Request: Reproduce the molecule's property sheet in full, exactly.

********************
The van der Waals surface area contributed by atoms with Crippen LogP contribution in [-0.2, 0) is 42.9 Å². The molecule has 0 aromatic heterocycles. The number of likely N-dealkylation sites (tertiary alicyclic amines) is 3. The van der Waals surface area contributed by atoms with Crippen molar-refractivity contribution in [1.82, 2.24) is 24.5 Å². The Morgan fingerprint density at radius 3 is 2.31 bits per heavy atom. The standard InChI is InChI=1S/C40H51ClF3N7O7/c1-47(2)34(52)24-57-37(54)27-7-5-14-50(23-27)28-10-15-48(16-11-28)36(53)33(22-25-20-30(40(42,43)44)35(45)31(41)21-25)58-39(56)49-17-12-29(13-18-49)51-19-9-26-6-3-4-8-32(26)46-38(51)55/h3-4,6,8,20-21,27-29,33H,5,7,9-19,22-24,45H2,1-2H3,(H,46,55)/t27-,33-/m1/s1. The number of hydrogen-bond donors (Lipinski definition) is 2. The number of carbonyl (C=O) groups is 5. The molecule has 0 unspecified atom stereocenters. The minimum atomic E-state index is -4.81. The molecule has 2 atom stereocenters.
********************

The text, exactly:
The van der Waals surface area contributed by atoms with Crippen LogP contribution in [-0.2, 0) is 42.9 Å². The molecule has 0 aromatic heterocycles. The number of likely N-dealkylation sites (tertiary alicyclic amines) is 3. The van der Waals surface area contributed by atoms with Crippen molar-refractivity contribution in [1.82, 2.24) is 24.5 Å². The Morgan fingerprint density at radius 3 is 2.31 bits per heavy atom. The standard InChI is InChI=1S/C40H51ClF3N7O7/c1-47(2)34(52)24-57-37(54)27-7-5-14-50(23-27)28-10-15-48(16-11-28)36(53)33(22-25-20-30(40(42,43)44)35(45)31(41)21-25)58-39(56)49-17-12-29(13-18-49)51-19-9-26-6-3-4-8-32(26)46-38(51)55/h3-4,6,8,20-21,27-29,33H,5,7,9-19,22-24,45H2,1-2H3,(H,46,55)/t27-,33-/m1/s1. The number of hydrogen-bond donors (Lipinski definition) is 2. The number of carbonyl (C=O) groups is 5. The molecule has 0 unspecified atom stereocenters. The minimum atomic E-state index is -4.81. The molecule has 2 atom stereocenters.